Recent examinations of institutions engaging in credit card lending have disclosed a wide variety of account management, risk management, and loss allowance practices, a number of which were deemed inappropriate. This interagency guidance communicates the Agencies' expectations for prudent practices in these areas.
The Agencies recognize that some institutions may require time to implement changes in policies, practices, and systems in order to achieve full consistency with the guidance on credit card account management. Such institutions should work with their primary federal regulator to ensure implementation of needed changes as promptly as possible.
With respect to income recognition and loss allowance practices for credit card lending, the guidance reflects generally accepted accounting principles (GAAP), existing interagency policies on loss allowances, and current Call Report and Thrift Financial Report instructions.1 The Agencies expect continued and ongoing compliance with GAAP and these reporting instructions.
The account management and loss allowance principles described herein are generally applicable to all institutions under the Agencies' supervision that offer credit card programs. The risk profile of the institution, the strength of internal controls (including internal audit and risk management), the quality of management reporting, and the adequacy of charge-off policies and loss allowance methodologies will be factored into the Agencies' assessment of the overall adequacy of these account management practices. Regulatory scrutiny and risk management expectations for certain practices, such as negative amortization of over-limit accounts, will be greater for higher risk portfolios and portfolio segments, including those that are subprime.
Wherever such practices are deemed inadequate or imprudent, regulators will require immediate corrective action.
The Agencies expect institutions to fully test, analyze, and support their account management practices, including credit line management and pricing criteria, for prudence prior to broad implementation of those practices. Credit card lenders should review their practices and initiate changes where appropriate.
When assigning initial credit lines and/or significantly increasing existing credit lines, lenders should carefully consider the repayment capacity of borrowers. When inadequately analyzed and managed, practices such as multiple card strategies and liberal line-increase programs can increase the risk profile of a borrower quickly and result in rapid and significant portfolio deterioration.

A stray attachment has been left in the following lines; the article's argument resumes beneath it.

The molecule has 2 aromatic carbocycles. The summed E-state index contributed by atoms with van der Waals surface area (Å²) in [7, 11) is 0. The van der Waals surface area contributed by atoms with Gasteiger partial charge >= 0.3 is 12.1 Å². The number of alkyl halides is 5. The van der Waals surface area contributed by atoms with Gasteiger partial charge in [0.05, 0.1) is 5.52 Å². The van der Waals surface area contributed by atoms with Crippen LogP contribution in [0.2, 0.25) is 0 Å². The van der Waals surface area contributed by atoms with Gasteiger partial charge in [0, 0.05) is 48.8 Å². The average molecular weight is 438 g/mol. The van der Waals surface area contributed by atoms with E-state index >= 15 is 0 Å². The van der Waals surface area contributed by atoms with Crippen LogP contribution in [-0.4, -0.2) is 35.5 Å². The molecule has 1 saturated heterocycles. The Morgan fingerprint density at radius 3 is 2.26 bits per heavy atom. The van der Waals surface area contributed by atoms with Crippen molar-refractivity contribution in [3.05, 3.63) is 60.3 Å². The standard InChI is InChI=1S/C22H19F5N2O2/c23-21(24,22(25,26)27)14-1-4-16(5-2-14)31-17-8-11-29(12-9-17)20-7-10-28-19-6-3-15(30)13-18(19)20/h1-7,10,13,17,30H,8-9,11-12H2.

Credit line assignments should be managed conservatively using proven credit criteria. The Agencies expect institutions to test, analyze, and document line-assignment and line-increase criteria prior to broad implementation. Support for credit line management should include documentation and analysis of decision factors such as repayment history, risk scores, behavior scores, or other relevant criteria.
Institutions can significantly increase credit exposure by offering customers additional cards, including store-specific private label cards and affinity relationship cards, without considering the entire relationship. In extreme cases, some institutions have granted additional cards to borrowers already experiencing payment problems on existing cards. The Agencies expect institutions that offer multiple credit lines to have sufficient internal controls and management information systems (MIS) to aggregate related exposures and analyze performance prior to offering additional credit lines.
Account management practices that do not adequately control authorization and provide for timely repayment of over-limit amounts may significantly increase the credit risk profile of the portfolio. While prudent over-limit practices are important for all credit card accounts, they are especially important for subprime accounts, where liberal over-limit tolerances and inadequate repayment requirements can magnify the high risk exposure to the lending institution, and deficient reporting and loss allowance methodologies can understate the credit risk.
Over-limit practices at all institutions should be carefully managed and should focus on reasonable control and timely repayment of amounts that exceed established credit limits. Management information systems for all institutions should be sufficient to enable management to identify, measure, manage, and control the unique risks associated with over-limit accounts. Over-limit authorization on open-end accounts, particularly those that are subprime, should be restricted and subject to appropriate policies and controls. The objective should be to ensure that the borrower remains within prudent established credit limits that increase the likelihood of responsible credit management.
Competitive pressures and a desire to preserve outstanding balances have led to a general easing of minimum payment requirements in recent years. New formulas that have the effect of further delaying principal repayment are gaining popularity in the industry. In many instances, the result has been liberal repayment programs that increase credit risk and mask portfolio quality. These problems are exacerbated when minimum payments consistently fall short of covering all finance charges and fees assessed during the billing cycle and the outstanding balance continues to build ("negative amortization"). In these cases, the lender is recording uncollected income by capitalizing the unpaid finance charges and fees into the account balance owed by the customer. The pitfalls of negative amortization are magnified when subprime accounts are involved, and even more so when the condition is prolonged by programmatic, recurring over-limit fees and other charges that are primarily intended to increase recorded income for the lender rather than enhance the borrowers' performance or their access to credit.